Famous First Words

It's The Simplicity Silly!

I know that the Blacks struggled mightily to figure out how to show their product in advertisements. After all, a smolderingly sexy shot of a checkbook insert isn't easy to pull off; nor is it easy to "glam" up the whole financial planning system the Blacks espouse. Their solution was to design a classy box that houses a one-year supply of the inserts along with a "Debt Elimination Roadmap" to help users establish and reach their financial goals.

With the addition of a set of thick books in the picture, which the reader may mistake as being part of the debt elimination system, the product's simplicity doesn't come through. In fact, the whole visual setup could leave the opposite impression than was intended: that this is a massive undertaking and that the system is very difficult to implement.

The Blacks ran the ad in a trade publication for professional organizers using a headline that doesn't focus very well on how the product will benefit the user. My suggested change would be to show just a corner of one of the inserts as a "teaser" and then, in a small photo, include the handsome box as part of the sign-off to the ad. Next to the insert would be the headline: "Slip this into your checkbook and watch your debts disappear!"

This headline gives greater dimension to the product and the ad in two ways: It offers a seemingly uncomplicated solution to one of the most difficult of all family problems, and it establishes portability and implies ease of use. The rest of the copy is drawn from NorthStar's own literature on the product, which is nicely developed. The Blacks might also consider including a "button" on the ad that reads, "As seen on CNNfn"--which will likely come off as an implied seal of approval. Finally, there needs to be an offer of something extra to induce immediate response. I recommend the Blacks reposition their "Debt Elimination Roadmap" as a special bonus included at no extra charge just for trying the product. Throwing in a 100 percent money-back guarantee is also a good idea, if the Blacks are sure they'll be able to honor it.

In the future, I would recommend that the Blacks test the use of what I call a story-testimonial ad, that is, an ad whose sole purpose is to tell a compelling first-person account of how The Money Organizer pulled an individual from the edge of financial ruin. You often see such story-testimonials in print ads and infomercials, and they can be very convincing.

The Blacks are passionate about their product, and that's the first requirement for entrepreneurial success. Now they have the opportunity to focus their advertising efforts in a manner that will help them go the rest of the way.

Before:

This ad needs a clearer statement of the goal. We don't want to organize our finances; we want to reduce our debt.

1. This headline is vague. What's it really trying to say?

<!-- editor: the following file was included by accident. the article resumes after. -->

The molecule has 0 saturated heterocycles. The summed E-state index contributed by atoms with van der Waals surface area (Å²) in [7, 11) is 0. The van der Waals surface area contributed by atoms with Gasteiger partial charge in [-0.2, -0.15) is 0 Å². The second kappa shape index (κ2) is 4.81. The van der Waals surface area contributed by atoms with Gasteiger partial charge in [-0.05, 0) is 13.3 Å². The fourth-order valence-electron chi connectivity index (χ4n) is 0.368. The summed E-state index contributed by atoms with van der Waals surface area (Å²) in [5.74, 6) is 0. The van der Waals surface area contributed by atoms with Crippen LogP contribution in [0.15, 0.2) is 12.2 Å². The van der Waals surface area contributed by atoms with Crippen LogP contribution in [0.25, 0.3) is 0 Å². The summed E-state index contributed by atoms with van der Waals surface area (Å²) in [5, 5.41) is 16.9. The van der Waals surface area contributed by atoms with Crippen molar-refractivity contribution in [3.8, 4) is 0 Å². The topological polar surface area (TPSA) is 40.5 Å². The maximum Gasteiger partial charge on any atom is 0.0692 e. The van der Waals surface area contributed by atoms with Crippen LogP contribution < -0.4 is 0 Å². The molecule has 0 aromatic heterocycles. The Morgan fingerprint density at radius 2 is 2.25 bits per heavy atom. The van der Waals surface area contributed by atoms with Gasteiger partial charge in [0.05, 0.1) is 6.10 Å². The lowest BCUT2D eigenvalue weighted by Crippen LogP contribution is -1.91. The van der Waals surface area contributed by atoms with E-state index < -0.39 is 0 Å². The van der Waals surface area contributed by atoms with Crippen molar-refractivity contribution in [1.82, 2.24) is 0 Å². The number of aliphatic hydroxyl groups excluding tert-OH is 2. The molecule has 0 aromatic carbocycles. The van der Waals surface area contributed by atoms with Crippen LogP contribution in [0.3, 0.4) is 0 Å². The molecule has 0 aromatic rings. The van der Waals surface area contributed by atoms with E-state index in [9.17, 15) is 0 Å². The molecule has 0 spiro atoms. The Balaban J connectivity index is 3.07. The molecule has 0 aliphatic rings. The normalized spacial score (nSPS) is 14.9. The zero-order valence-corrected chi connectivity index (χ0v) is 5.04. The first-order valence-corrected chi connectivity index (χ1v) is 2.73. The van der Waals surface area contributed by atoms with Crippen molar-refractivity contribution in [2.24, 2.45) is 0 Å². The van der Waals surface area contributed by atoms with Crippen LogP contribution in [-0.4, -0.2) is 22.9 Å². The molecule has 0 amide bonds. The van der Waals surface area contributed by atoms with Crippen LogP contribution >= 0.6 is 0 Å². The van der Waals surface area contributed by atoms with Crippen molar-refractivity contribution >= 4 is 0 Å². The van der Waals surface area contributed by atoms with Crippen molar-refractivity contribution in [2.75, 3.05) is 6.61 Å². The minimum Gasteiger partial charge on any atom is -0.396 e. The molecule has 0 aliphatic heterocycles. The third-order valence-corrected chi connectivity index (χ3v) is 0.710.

2. Showing the product next to a set of thick books makes it look like a lot of work.






After:

This ad highlights the financial and emotional benefits of using the product.

1. This lead-in "eyebrow" and headline capsulize the two key advantages of using The Money Organizer.

2. The boxed testimonial from an expert provides front-and-center credibility.





Q: I tried to write a sales letter about my product, an automatic gas shut-off valve that activates during earthquakes, but the result wasn't very good. Can you offer some pointers to get me started on the right track?

A: Pretend you're sitting across the table from a prospect having a heart-to-heart talk with him or her. No pretensions, no bombast, no formality--just a sincere presentation of your most compelling sales message.

It helps to start by addressing what you think the prospect's state of mind is on the subject--in this case, his or her fears about earthquakes and gas leaks. You might begin with something like this: "I probably don't need to remind you just how dangerous a broken gas pipe can be in the aftermath of an earthquake . . ." Then go into what the specific dangers are. After that, maybe you'd say "But there's no longer a reason to worry when you have a Quake-Off device, a simple emergency gas shut-off valve that automatically protects you from dangerous gas leaks."

The three key words to remember are "keep it conversational." One way to make sure you adhere to this rule is to first dictate the message into a tape recorder, and then transcribe it into a first draft. This allows you to write about your product the way you would talk about it. Another way to use a tape recorder to help is to sit down with a friend or relative and have him or her ask you leading questions about the product so you can respond in a conversational tone. Then, once you have a lot of questions and answers on tape, transcribe them and piece together a sales letter using that content. You can even structure the letter to follow a question-and-answer format.

Finally, put the finished sales letter away, out of sight, for 48 hours, and then look at it again with fresh eyes. Anything that's wrong with it will pop out at you immediately, and you can smooth it over. If you don't take this step and choose instead to publish your first draft of the letter, you'll miss a chance to improve the letter by at least 30 percent.

Contact Source

NorthStar Direct Inc., (800) 450-4580, http://www.moneyorganizer.com

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This article was originally published in the October 1998 print edition of Entrepreneur with the headline: Famous First Words.

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